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Britons mull May's election gamble


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Britons mull May's election gamble

The news that Britain’s prime minister called a snap election has sent shockwaves throughout the UK.

Theresa May told reporters that she would seek a new vote on June 8 in order to strengthen her hand in Brexit negotiations.

Breaking her vow not to call an early ballot, the timing of her decision has raised eyebrows – as her Tory party hold a double-digit lead over Labour.

“It makes perfect sense, if you are 21 percent ahead in the polls you take the chance, rather than sitting around with a majority of twelve and having bits of your budget shelved,” said one UK resident.

The news didn’t sit well for everyone, with some saying it smacked of opportunism.

“We think she is doing it deliberately when the opposition is very weak and when there is no credible alternative and we think it is bad news for the country,” explained one UK resident.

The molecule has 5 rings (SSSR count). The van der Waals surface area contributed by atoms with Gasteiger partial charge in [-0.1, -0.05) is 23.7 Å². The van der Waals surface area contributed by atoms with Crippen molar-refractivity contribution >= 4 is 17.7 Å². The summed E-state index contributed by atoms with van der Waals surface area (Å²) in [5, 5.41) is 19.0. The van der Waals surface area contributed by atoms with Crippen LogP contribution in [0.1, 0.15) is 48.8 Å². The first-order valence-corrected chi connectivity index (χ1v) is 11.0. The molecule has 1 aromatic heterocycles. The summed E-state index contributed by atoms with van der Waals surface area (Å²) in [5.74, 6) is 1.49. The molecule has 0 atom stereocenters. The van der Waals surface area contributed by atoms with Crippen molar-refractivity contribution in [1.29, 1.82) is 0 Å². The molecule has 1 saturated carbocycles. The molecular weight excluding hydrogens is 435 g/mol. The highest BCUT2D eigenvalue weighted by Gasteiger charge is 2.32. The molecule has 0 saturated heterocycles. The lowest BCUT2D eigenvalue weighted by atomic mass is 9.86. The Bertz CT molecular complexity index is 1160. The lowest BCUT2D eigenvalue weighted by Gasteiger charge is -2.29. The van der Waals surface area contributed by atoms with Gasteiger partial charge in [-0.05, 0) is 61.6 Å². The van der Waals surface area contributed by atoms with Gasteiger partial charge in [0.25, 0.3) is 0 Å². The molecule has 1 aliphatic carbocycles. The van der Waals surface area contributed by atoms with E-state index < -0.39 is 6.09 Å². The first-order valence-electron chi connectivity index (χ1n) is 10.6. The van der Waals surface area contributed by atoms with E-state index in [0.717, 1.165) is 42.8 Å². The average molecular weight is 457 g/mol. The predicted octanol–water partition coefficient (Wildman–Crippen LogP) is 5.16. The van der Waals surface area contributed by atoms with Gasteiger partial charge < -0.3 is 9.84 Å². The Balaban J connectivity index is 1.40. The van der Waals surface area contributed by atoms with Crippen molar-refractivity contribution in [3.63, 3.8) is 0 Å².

“I don’t think it will heal the country, I think it will heal her and heal the government, but I don’t think it is going to do any favours to the country at all to be honest. I think it may be things a bit more divisive again, but we will have to wait and see,” claimed another would-be voter.

May is hoping her gamble will pay off, but it could have the opposite effect, with those who voted to remain in the EU putting their strength behind a single party in a protest vote.

Some on Twitter have already found their slogan: Let’s make June the end of May.

Others joked about the frequency at which Britons are called to the urns.

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